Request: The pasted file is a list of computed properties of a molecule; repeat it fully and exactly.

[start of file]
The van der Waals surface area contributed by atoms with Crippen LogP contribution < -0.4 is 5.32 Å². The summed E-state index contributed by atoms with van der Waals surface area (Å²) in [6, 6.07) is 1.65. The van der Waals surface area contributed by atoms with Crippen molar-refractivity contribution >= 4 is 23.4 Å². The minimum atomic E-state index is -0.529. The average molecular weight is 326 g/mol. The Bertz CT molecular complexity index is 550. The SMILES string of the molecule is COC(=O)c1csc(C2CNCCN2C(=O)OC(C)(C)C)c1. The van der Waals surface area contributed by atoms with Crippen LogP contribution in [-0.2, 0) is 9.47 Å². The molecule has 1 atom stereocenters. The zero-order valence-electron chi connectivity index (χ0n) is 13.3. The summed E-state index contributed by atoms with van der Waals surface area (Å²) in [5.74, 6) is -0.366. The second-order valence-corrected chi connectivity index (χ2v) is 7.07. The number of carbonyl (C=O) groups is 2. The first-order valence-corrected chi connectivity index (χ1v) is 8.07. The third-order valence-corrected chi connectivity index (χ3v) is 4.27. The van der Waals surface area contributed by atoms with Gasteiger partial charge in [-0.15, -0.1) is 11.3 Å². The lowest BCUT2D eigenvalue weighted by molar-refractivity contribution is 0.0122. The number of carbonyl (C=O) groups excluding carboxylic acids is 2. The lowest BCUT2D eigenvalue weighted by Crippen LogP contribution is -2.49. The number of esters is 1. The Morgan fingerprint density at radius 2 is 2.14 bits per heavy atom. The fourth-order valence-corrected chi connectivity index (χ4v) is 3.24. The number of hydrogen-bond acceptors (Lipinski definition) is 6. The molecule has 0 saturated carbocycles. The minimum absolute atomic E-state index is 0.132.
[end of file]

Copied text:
The van der Waals surface area contributed by atoms with Crippen LogP contribution < -0.4 is 5.32 Å². The summed E-state index contributed by atoms with van der Waals surface area (Å²) in [6, 6.07) is 1.65. The van der Waals surface area contributed by atoms with Crippen molar-refractivity contribution >= 4 is 23.4 Å². The minimum atomic E-state index is -0.529. The average molecular weight is 326 g/mol. The Bertz CT molecular complexity index is 550. The SMILES string of the molecule is COC(=O)c1csc(C2CNCCN2C(=O)OC(C)(C)C)c1. The van der Waals surface area contributed by atoms with Crippen LogP contribution in [-0.2, 0) is 9.47 Å². The molecule has 1 atom stereocenters. The zero-order valence-electron chi connectivity index (χ0n) is 13.3. The summed E-state index contributed by atoms with van der Waals surface area (Å²) in [5.74, 6) is -0.366. The second-order valence-corrected chi connectivity index (χ2v) is 7.07. The number of carbonyl (C=O) groups is 2. The first-order valence-corrected chi connectivity index (χ1v) is 8.07. The third-order valence-corrected chi connectivity index (χ3v) is 4.27. The van der Waals surface area contributed by atoms with Gasteiger partial charge in [-0.15, -0.1) is 11.3 Å². The lowest BCUT2D eigenvalue weighted by molar-refractivity contribution is 0.0122. The number of carbonyl (C=O) groups excluding carboxylic acids is 2. The lowest BCUT2D eigenvalue weighted by Crippen LogP contribution is -2.49. The number of esters is 1. The Morgan fingerprint density at radius 2 is 2.14 bits per heavy atom. The fourth-order valence-corrected chi connectivity index (χ4v) is 3.24. The number of hydrogen-bond acceptors (Lipinski definition) is 6. The molecule has 0 saturated carbocycles. The minimum absolute atomic E-state index is 0.132.